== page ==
a.  the Arbitration Clause
The franchise agreements contained an arbitration clause that provided in relevant part as follows:
The parties will arbitrate any Dispute the parties do not settle under the discussion and mediation procedures above and any Dispute which this Agreement provides will be submitted directly to arbitration except as provided in this Agreement.
The franchise agreements also contained termination clauses that allowed DAI to terminate the agreements for cause and “without prejudice to any of [DAI’s] rights or remedies provided under this Agreement….”
In 2004, shortly after signing the agreements, Nunu sued plaintiff.
DAI participated in the litigation and, according to plaintiff, ultimately the stores were split between the two parties with Nunu’s name being removed from the stores.
On November 16, 2007, DAI terminated plaintiff’s franchise agreements. Thereafter, according to plaintiff, DAI sued plaintiff and Nunu in Wayne Circuit Court.
In the meantime, it appears that while DAI was involved in a dispute with plaintiff and Nunu, on September 8, 2009, SREC terminated plaintiff’s subleases for his former Subway franchise locations. SREC then sued plaintiff in the 36th District Court to recover possession of the premises and for damages relating to the subleases.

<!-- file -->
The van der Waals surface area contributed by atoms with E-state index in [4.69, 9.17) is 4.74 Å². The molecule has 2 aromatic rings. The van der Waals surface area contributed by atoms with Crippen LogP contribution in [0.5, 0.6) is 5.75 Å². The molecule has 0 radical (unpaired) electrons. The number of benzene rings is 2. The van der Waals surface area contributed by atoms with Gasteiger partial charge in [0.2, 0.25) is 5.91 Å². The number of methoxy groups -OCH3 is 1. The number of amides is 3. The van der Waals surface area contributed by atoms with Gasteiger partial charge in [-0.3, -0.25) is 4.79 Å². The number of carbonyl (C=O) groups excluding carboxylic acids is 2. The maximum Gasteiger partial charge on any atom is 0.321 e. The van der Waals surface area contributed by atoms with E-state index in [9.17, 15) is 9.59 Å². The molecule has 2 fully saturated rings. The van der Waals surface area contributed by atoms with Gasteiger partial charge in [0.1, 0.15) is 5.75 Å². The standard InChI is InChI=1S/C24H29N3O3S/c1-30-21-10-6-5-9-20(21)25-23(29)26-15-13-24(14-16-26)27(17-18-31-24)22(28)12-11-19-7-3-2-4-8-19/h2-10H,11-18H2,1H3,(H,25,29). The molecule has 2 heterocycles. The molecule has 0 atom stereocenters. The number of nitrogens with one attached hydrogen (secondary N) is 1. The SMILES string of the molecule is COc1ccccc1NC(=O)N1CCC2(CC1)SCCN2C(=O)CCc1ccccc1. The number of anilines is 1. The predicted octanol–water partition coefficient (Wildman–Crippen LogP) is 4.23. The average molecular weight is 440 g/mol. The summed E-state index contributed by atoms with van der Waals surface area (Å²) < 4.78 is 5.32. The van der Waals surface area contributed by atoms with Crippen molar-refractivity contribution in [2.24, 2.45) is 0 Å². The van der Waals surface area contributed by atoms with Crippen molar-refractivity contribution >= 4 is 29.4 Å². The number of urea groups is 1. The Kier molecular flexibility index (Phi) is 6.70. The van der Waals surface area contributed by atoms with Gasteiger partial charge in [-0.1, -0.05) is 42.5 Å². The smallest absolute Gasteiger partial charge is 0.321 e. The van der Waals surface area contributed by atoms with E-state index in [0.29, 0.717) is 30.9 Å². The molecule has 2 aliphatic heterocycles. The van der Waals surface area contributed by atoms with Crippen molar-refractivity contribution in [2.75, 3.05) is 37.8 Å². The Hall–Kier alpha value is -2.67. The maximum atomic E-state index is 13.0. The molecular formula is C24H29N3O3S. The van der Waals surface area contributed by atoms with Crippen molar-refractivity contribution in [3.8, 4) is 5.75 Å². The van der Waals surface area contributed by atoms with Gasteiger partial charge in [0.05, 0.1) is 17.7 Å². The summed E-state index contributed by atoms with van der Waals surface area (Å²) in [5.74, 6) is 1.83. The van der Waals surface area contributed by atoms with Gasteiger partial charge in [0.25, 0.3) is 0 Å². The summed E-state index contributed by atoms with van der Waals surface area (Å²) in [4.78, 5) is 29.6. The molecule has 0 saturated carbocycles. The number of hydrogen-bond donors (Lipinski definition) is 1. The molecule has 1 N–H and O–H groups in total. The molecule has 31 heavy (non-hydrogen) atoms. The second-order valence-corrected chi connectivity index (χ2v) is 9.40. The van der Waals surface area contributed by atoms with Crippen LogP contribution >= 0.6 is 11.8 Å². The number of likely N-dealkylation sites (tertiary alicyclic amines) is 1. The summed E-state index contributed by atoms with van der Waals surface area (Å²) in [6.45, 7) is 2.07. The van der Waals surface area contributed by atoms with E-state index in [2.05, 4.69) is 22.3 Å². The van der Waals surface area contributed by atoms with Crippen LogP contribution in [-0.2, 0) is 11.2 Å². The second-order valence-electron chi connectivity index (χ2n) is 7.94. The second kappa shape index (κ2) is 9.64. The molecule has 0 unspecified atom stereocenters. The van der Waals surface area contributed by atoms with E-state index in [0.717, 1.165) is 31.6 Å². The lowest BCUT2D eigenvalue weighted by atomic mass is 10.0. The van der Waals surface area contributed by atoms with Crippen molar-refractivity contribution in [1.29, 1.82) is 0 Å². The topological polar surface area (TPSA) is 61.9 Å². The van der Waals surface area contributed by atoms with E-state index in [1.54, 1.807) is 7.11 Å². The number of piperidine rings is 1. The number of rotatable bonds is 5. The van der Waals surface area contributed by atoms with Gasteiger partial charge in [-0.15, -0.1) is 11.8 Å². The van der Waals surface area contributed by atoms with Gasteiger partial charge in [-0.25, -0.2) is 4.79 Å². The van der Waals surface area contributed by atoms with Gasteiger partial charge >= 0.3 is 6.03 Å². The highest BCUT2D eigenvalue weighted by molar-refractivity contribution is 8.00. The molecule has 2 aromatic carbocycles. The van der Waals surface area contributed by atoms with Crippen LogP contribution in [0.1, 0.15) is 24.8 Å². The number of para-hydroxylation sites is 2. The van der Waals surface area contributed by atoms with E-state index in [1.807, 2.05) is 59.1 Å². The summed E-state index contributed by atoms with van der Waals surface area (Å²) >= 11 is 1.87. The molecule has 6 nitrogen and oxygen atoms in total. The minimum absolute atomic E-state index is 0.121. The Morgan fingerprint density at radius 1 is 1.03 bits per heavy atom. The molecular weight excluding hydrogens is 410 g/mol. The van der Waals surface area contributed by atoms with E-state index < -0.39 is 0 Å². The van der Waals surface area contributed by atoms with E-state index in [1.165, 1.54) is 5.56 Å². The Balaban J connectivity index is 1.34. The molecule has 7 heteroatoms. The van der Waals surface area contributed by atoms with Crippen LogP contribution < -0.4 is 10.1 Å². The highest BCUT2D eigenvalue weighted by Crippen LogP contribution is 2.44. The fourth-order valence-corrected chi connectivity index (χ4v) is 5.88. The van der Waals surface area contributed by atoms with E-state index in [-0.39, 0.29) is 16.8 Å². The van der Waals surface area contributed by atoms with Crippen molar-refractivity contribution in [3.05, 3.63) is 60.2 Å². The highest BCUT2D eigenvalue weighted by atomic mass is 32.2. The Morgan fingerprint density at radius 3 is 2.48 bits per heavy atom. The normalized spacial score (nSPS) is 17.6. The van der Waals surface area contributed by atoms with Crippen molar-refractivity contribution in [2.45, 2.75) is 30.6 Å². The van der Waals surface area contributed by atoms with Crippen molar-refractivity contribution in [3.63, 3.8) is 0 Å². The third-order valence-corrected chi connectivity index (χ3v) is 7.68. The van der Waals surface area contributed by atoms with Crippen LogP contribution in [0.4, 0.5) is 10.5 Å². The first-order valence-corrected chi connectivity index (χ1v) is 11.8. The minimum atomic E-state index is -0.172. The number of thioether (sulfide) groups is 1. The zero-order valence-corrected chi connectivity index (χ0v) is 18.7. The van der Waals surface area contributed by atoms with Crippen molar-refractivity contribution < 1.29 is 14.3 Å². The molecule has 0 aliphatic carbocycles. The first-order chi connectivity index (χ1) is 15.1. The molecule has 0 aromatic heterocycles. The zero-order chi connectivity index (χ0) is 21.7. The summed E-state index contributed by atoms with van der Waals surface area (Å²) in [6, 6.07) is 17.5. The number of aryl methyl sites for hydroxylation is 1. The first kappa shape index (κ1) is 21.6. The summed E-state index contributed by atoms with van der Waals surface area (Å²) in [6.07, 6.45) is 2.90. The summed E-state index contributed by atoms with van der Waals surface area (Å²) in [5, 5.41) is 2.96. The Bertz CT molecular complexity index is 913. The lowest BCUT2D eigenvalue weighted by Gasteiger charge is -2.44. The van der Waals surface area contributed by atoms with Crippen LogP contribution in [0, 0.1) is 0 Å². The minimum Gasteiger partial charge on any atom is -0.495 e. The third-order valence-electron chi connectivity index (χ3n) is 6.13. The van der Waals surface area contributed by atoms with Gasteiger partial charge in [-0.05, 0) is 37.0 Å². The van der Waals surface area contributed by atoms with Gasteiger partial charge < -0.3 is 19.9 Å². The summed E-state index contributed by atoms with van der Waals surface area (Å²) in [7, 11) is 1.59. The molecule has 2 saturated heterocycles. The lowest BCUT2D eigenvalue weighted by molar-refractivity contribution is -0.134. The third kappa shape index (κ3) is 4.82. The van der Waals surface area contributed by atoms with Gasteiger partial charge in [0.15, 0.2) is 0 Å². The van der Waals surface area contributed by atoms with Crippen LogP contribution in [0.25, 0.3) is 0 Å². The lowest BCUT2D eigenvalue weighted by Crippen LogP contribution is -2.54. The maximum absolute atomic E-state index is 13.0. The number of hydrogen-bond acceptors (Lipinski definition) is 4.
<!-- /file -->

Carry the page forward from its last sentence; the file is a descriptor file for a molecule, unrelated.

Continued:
– confusing, isn’t it?

On December 2, 2009, the parties were in court and verbally agreed to submit “ALL of their respective issues, disputes, and causes of action to arbitration” by entering an agreement to arbitrate on the record in the 36th District Court.
So now, just to clarify, there are two arbitration agreements at issue in this case:
                1.  a “written agreement to arbitrate” contained in the Franchise Agreement, and
                 2.  an oral agreement to arbitrate, contained on the record, in Court.

The 36th District Court adjourned the case “for arbitration” on December 2, 2009.
Almost two years later, Defendants demanded arbitration, for unpaid rents and other damages allegedly owned from the Subway leases.
Plaintiff demanded that instead of a single-arbitrator, that the arbitration would be performed by a 3-member panel of arbitrators.  Defendants objected.
So Plaintiff sued Defendants in Circuit Court.

“The parties filed numerous motions, briefs, and other pleadings in the lower court” (which directly translates into “very expensive”).

Defendants argued – the Franchise Arbitration Agreement called for a single arbitrator.
Plaintiff argued – the Franchise Agreement was terminated, the only arbitration agreement is the oral arbitration agreement, and it didn’t call for a single arbitrator.
After much more arguments and hearings (again, expensive) The trial court eventually entered an order finding:
1. that arbitration would proceed to a single arbitrator, and